router template - sanding

The router template hole was slightly too small for the rosewood circles, so we had to sand it.


Hole cutter, rosewood

To avoid drilling a hole through the middle of the rosewood, we had to remove the bit guide and make a template guide out of plywood.

3. The legs

We decided to postpone the decision on what to do about the table legs. We couldn’t think of anything that would look good and ended up looking around to buy some pre-made legs. No joy. We didn’t want to do simple dowels because that would look too cheap. We just carried on with the top without a plan for the legs.

As we were cutting the top, however, Andy picked up one of the pieces of scrap and looked at the curved shape. He said: ‘Maybe we could use this for the legs’. The shape was quite beautiful and we both sat down to start drawing some table leg shapes. I cut one out, we sanded it down, held it up to the table and… yep, that was it!

4. The Fender stickers

The Fender headstocks have a fender logo, the word STRATOCASTER and Original Custom Body. They’re basically just stickers that are then varnished over. We thought, let’s just do the same thing! We went back to our local printer and gave them a file that Andy had designed and they made a giant sticker for us with all the letters individually cut out.

5. Sanding

Sanding the table seemed pretty straightforward, but we were concerned about the issue of a raised grain. When you sand some wood and then get it wet it is not smooth anymore. The dampness raises the grain and makes it rough. We’ve heard that if you get the wood wet, let it dry, then sand it and repeat, you can eliminate the problem. Eventually it stays smooth even after getting wet. This was an issue because the varnish we were going to use was going to raise the grain once applied.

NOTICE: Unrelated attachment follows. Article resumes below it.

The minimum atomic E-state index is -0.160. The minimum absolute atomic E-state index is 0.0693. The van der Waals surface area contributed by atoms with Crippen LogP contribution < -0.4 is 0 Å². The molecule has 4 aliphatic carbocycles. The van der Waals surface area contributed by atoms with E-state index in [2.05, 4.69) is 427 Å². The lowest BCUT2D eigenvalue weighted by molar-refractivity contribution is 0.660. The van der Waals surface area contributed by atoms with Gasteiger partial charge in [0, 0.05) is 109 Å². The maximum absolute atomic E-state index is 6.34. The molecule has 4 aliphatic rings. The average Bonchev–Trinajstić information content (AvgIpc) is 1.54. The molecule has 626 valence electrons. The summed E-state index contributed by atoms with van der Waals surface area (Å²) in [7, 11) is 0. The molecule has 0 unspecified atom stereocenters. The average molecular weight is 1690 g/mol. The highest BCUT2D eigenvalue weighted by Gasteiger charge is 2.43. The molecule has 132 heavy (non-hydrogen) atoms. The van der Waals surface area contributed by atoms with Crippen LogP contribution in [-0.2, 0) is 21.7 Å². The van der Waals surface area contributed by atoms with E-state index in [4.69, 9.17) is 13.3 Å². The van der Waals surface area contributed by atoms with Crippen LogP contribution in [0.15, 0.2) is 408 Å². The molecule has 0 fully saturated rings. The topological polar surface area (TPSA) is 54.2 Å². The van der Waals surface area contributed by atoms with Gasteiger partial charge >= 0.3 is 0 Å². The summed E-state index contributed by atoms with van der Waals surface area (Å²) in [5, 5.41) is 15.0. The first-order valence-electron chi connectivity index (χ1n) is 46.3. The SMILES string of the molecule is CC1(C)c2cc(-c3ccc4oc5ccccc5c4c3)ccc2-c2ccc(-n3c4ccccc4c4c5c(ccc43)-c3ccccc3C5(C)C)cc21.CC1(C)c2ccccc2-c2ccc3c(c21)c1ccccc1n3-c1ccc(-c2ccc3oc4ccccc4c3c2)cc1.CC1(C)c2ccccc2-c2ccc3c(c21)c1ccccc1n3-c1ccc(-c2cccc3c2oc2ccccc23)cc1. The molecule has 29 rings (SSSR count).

I think I must have gone through this process 10 times or more, over a period of a week or two, so it was pretty tedious. But sure enough, it stayed perfectly smooth even after getting it wet. Finally, I was able to apply the stickers. The table was really looking nice.

6. Varnishing

Since we were varnishing over stickers, we really couldn’t screw this one up. We tested a polyurethane, which had a yellowing effect, and then settled on an acrylic satin varnish made by Polyvine. It was beautiful, with no colouring. It has proven to be really durable as well. We applied three coats, and sanded after the second. I used a 600 grit paper, which was too course in the end because if you look carefully, you can see little scratch marks. I’m still disappointed about that one, but apparently no one else can notice. I also regret using a brush, because you can see brushstrokes. But I don’t know what would have been better. If anyone has any ideas, let me know.

All in all, we’re really pleased with the result and the table sits resplendently in our meeting room, along with our 1960s tube amp vintage record player. Our Pink Floyd records sound even better now.